Glick asked witnesses whether there are sufficient cybersecurity rules for gas pipelines. In June, Glick and Chatterjee penned a joint op-ed calling for mandatory reliability standards for natural gas pipelines like those FERC and NERC enforce on the grid. They noted that Transportation Security Administration has only a half-dozen employees overseeing pipeline security and relies on voluntary cybersecurity standards.
Berkshire Hathaway Energy CEO William Fehrman, who testified for the Edison Electric Institute (EEI), said NERC’s Critical Infrastructure Protection (CIP) standards “were very effective in developing a culture of security” in the industry.
“I do think that similar approaches should be made on gas pipelines. Whether or not there needs to be a standard I think is debatable, but I certainly believe that a similar focus on security and a culture of defensive postures on gas pipelines is appropriate.”
He added, “When we look through our assessments of pipelines, I would say that the vast majority of operators are already well beyond what would be a similar CIP standard. But, nonetheless, there is a good opportunity for further discussion on that matter.”
“I don’t have nearly as much visibility into the mechanics of how the pipeline systems actually operate,” said Robb.
“I’m not in a position to say whether or not the TSA … approach is adequate or not.”
Testifying later, independent consultant Alison Silverstein pointed out that no one from the gas industry was invited to appear on any of the four panels.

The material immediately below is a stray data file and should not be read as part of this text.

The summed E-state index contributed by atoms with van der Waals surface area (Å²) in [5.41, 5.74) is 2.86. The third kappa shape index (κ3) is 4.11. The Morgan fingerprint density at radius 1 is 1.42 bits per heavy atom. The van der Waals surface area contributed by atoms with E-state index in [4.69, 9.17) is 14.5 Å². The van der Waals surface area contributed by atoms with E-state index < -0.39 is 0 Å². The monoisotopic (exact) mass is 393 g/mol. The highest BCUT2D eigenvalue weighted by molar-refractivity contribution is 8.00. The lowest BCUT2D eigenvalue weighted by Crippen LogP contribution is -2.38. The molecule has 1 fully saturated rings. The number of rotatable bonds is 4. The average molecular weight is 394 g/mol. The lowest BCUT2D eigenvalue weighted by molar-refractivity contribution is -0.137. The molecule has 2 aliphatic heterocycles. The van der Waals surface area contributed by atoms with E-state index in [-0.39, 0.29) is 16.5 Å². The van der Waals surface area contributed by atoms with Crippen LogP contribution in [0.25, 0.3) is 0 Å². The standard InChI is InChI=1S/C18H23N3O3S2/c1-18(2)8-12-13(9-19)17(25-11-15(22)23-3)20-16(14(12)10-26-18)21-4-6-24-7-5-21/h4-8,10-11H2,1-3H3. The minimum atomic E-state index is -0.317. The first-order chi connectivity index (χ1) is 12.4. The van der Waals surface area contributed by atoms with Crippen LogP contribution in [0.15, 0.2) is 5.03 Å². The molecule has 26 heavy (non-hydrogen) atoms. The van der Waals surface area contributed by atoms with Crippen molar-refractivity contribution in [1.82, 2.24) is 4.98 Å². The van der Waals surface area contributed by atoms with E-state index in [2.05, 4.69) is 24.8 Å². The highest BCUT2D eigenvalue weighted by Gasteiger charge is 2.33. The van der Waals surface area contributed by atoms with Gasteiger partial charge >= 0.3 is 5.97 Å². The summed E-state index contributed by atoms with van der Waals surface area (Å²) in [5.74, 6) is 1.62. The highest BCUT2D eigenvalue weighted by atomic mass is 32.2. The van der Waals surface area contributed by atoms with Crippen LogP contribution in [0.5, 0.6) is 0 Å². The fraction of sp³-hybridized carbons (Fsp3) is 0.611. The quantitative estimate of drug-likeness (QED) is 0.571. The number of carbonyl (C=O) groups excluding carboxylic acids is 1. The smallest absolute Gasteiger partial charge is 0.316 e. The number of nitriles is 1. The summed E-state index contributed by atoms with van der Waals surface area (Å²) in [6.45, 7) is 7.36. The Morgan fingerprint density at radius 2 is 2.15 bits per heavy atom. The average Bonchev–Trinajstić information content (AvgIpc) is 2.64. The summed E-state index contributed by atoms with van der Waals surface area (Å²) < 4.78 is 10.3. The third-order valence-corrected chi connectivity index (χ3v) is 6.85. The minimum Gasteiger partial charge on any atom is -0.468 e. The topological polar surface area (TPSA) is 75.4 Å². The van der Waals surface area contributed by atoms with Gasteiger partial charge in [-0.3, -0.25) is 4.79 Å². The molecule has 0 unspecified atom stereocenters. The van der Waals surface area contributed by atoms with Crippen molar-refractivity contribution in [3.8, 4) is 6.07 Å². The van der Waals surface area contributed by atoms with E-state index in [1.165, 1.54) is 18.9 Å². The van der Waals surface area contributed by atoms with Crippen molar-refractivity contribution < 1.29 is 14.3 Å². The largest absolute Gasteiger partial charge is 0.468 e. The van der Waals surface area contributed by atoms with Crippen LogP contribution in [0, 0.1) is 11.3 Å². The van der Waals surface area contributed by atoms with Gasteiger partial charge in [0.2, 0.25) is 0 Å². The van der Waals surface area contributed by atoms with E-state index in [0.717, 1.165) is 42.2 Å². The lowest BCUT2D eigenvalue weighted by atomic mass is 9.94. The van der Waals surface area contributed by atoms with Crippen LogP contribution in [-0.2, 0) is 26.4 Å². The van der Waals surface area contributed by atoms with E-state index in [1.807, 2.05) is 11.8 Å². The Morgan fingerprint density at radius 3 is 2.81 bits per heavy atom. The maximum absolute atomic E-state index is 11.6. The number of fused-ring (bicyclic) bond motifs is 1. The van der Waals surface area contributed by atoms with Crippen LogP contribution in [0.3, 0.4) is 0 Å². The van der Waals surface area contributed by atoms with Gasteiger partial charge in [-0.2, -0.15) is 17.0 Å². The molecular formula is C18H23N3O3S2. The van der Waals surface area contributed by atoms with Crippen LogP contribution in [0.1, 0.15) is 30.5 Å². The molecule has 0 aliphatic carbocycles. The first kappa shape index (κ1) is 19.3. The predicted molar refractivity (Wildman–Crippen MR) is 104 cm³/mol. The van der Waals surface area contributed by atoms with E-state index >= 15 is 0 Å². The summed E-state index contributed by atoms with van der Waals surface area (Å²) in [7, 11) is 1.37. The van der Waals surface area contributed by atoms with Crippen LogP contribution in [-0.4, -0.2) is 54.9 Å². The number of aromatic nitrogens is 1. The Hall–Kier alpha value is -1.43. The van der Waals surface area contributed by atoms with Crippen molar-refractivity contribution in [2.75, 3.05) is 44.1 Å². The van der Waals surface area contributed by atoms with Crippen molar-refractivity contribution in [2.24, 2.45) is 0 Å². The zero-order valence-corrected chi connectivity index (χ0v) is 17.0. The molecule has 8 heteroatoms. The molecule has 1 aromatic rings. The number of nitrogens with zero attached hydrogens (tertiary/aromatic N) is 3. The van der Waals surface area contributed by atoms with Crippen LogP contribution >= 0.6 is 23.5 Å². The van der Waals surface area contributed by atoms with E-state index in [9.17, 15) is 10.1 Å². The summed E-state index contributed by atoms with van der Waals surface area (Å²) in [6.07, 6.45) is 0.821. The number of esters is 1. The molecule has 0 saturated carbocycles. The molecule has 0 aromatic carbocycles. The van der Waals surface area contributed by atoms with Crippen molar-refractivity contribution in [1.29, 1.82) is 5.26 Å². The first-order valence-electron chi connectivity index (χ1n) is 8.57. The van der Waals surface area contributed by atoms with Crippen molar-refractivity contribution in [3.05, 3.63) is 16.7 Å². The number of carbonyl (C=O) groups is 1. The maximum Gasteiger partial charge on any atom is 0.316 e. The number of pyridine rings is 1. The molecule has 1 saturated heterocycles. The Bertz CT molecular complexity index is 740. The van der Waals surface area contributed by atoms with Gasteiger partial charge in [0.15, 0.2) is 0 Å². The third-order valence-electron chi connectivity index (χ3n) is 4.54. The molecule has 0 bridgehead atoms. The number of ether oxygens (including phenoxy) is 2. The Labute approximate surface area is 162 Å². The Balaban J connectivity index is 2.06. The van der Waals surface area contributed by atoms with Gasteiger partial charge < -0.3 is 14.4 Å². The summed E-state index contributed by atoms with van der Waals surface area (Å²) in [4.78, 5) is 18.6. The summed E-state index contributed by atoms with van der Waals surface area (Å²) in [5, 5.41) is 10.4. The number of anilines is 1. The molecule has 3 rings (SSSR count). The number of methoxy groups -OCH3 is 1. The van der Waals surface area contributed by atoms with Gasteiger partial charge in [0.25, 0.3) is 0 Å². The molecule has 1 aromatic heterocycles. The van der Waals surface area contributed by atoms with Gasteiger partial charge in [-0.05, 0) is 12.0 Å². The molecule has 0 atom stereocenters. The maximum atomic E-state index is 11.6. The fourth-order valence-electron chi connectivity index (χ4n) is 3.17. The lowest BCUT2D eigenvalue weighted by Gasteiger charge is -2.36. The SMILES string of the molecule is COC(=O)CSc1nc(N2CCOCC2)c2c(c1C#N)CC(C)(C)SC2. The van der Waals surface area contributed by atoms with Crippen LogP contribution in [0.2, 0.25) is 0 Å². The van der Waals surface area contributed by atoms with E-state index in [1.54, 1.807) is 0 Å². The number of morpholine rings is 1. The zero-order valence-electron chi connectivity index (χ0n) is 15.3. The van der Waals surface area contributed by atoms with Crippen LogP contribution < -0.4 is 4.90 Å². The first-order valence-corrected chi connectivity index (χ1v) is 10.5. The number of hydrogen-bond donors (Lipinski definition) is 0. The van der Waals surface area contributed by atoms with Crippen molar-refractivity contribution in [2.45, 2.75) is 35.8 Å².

Silverstein also challenged the focus on fuel security, saying fuel shortages account for only a tiny portion of outage events. “We have a grid that some of the pieces on it are 70, 100 years old,” Silverstein said. “Today we’re built for Ozzy and Harriet weather, and we’re facing Mad Max in terms of the magnitude of threats from extreme weather.”
She also urged a focus on reliability measures with proven benefits, “like tree-trimming, the gift that keeps on giving, every season.”
When to Press
LaFleur asked when FERC should press NERC and the industry on new standards, citing a “conservatism” built into NERC’s industry voting mechanism. “Part of our job is to be annoying and push when there’s something” that needs to be addressed, she said citing FERC’s directives on physical security and geomagnetic disturbances.
“That’s a great question,” Robb responded. “I wish I had a crisp answer to it, but I don’t …. I think there’s a little bit of ‘you’ll know it when you see it’ embedded in here.”
Tim Gallagher, CEO of RE ReliabilityFirst, said the answer depends on the pervasiveness and imminence of the threat. “Standards are not in my mind the ideal way to respond to emerging or potential threats. Sometimes the threat or the risk can be addressed quite well outside of the standards process,” he said.
Gallagher cited NERC’s response to the widespread generation failures during the 2014 polar vortex. Afterward, NERC made site visits to willing generators and suggested corrective measures.
“If we had gone down the standards path in that case,” he said, “we would not have been prepared for the next winter. Taking this more aggressive, non-standards approach, we were able to elevate performance — along with working with our RTOs and improvements they made — and the voluntary cooperation of the industry to have much better performance.”
Steven Naumann, Exelon’s vice president of transmission and NERC policy, said the time-consuming standards process is especially ill-suited for responding to cyber threats. “The threat is going to change. We’re dealing with intelligent adversaries … so if we close one door they’re going to look for another.”